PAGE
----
Cranberries: Your New Favorite Fall Fruit

Cranberries are one of the most recognized foods of Thanksgiving. Whether you like jellied cranberry sauce that comes from a can or whole cranberry sauce that is usually homemade, it doesn’t matter, they are vegan.

I always suggest that my readers pick up a couple of extra bags of cranberries when doing their Thanksgiving meal shopping. Leftovers will get boring after a few days. There are some great things you can do with cranberries that will make it your favorite fall fruit.

This marble-sized fruit is a plant powerhouse. It is loaded with Vitamin C. Vitamin C is an essential antioxidant and helps maintain your bones, muscles, and skin. It also has fat-soluble antioxidant Vitamin E, Vitamin K1, which is necessary for blood clotting, and manganese, which is vital for your sustaining your metabolism, growth, and body’s antioxidant system. It is known for reducing the occurrence of urinary tract infections due to its phytonutrients known as A-type proanthocyanidins.

Who knew this little thing could do so much?

And that’s not all.

Cranberries have been linked to reducing stomach cancer, inflammation and ulcers by preventing the bacterium Helicobacter pylori (H. pylori) from attaching to the lining of your stomach.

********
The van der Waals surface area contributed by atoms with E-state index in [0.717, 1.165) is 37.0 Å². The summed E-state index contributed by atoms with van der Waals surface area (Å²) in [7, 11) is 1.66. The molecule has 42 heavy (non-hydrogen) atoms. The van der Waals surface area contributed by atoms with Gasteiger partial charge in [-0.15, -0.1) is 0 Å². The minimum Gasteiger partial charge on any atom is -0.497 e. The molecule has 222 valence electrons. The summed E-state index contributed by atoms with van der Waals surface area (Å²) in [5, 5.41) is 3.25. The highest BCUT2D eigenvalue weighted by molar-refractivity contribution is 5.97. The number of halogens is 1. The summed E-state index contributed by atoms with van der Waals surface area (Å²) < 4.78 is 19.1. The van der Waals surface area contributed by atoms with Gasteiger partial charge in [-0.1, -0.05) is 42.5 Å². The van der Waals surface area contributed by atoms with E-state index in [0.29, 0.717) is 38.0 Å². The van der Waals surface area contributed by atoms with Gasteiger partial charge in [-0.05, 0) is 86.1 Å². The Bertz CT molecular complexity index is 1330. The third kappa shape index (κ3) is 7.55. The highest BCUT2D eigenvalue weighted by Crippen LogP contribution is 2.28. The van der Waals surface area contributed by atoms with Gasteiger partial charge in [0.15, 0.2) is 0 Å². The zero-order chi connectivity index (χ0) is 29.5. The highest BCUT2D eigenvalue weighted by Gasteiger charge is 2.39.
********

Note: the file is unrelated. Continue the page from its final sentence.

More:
If that wasn’t enough, there are links to cranberries being good for heart health for their array of anthocyanins, proanthocyanidins, and quercetin. Cranberries have been recognized for lowering LDL (bad) cholesterol in people with diabetes, protecting LDL (bad) cholesterol from oxidation, increasing HDL (good) cholesterol, lowering blood pressure, decreasing stiffness in blood vessels among people with heart disease, and decreasing homocysteine in blood vessels to cut the risk of inflammation.

There is a caveat to consuming cranberries. If you are predisposed to kidney stones, you might want to curb your cranberry consumption. Cranberries contain high levels of oxalate and might be a problem for those that are susceptible to developing kidney stones.

There are plenty of ways to enjoy cranberries after Thanksgiving. I stock up and freeze bags of cranberries to use throughout the year. One of my favorite ways of using them is in a smoothie.

Robin’s Cranberry Orange Smoothie



  • Peel Orange
  • Rinse 2 cups of frozen cranberries
  • Put peeled orange and cranberries into a Vitamix
  • Add coconut water to the Vitamix
  • Put the lid on the Vitamix and make sure that it is secure. This is a Very Important Step that shouldn’t be overlooked. Trust me.
  • Blend until smooth. You will see a vibrant red color and no pulp.
  • Pour into a glass and enjoy


  • You can use a high speed blender if you don’t have a Vitamix. I highly recommend a Vitamix because it is built to last and handles frozen, hard items like cranberries easily.
  • You can garnish it with mint which will make for a very pretty presentation.
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